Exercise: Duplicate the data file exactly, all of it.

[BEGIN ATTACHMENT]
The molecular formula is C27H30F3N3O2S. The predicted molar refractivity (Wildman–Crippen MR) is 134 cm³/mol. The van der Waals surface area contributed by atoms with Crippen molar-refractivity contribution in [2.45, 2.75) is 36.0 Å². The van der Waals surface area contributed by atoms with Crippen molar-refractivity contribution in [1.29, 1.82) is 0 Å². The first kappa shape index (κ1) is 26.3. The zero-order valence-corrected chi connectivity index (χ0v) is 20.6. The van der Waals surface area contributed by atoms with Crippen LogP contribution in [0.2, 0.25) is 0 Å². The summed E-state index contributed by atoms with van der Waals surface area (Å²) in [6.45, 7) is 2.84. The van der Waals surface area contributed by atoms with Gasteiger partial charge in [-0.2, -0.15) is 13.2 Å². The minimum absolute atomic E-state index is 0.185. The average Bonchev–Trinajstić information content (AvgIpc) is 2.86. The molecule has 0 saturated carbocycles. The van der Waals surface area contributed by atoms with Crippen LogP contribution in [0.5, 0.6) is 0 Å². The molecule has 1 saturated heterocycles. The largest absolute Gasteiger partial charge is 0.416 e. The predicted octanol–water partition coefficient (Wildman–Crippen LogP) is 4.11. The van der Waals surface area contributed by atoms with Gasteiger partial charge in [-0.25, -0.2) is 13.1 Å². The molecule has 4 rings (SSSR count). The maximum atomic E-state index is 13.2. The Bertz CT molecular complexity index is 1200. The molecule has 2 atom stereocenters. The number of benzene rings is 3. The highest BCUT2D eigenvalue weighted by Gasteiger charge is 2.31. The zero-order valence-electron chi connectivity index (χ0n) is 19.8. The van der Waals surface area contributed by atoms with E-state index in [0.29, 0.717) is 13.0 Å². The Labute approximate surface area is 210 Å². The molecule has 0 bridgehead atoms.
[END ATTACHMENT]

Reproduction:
The molecular formula is C27H30F3N3O2S. The predicted molar refractivity (Wildman–Crippen MR) is 134 cm³/mol. The van der Waals surface area contributed by atoms with Crippen molar-refractivity contribution in [2.45, 2.75) is 36.0 Å². The van der Waals surface area contributed by atoms with Crippen molar-refractivity contribution in [1.29, 1.82) is 0 Å². The first kappa shape index (κ1) is 26.3. The zero-order valence-corrected chi connectivity index (χ0v) is 20.6. The van der Waals surface area contributed by atoms with Crippen LogP contribution in [0.2, 0.25) is 0 Å². The summed E-state index contributed by atoms with van der Waals surface area (Å²) in [6.45, 7) is 2.84. The van der Waals surface area contributed by atoms with Gasteiger partial charge in [-0.2, -0.15) is 13.2 Å². The minimum absolute atomic E-state index is 0.185. The average Bonchev–Trinajstić information content (AvgIpc) is 2.86. The molecule has 0 saturated carbocycles. The van der Waals surface area contributed by atoms with Crippen LogP contribution in [0.5, 0.6) is 0 Å². The molecule has 1 saturated heterocycles. The largest absolute Gasteiger partial charge is 0.416 e. The predicted octanol–water partition coefficient (Wildman–Crippen LogP) is 4.11. The van der Waals surface area contributed by atoms with Gasteiger partial charge in [-0.25, -0.2) is 13.1 Å². The molecule has 4 rings (SSSR count). The maximum atomic E-state index is 13.2. The Bertz CT molecular complexity index is 1200. The molecule has 2 atom stereocenters. The number of benzene rings is 3. The highest BCUT2D eigenvalue weighted by Gasteiger charge is 2.31. The zero-order valence-electron chi connectivity index (χ0n) is 19.8. The van der Waals surface area contributed by atoms with E-state index in [0.29, 0.717) is 13.0 Å². The Labute approximate surface area is 210 Å². The molecule has 0 bridgehead atoms.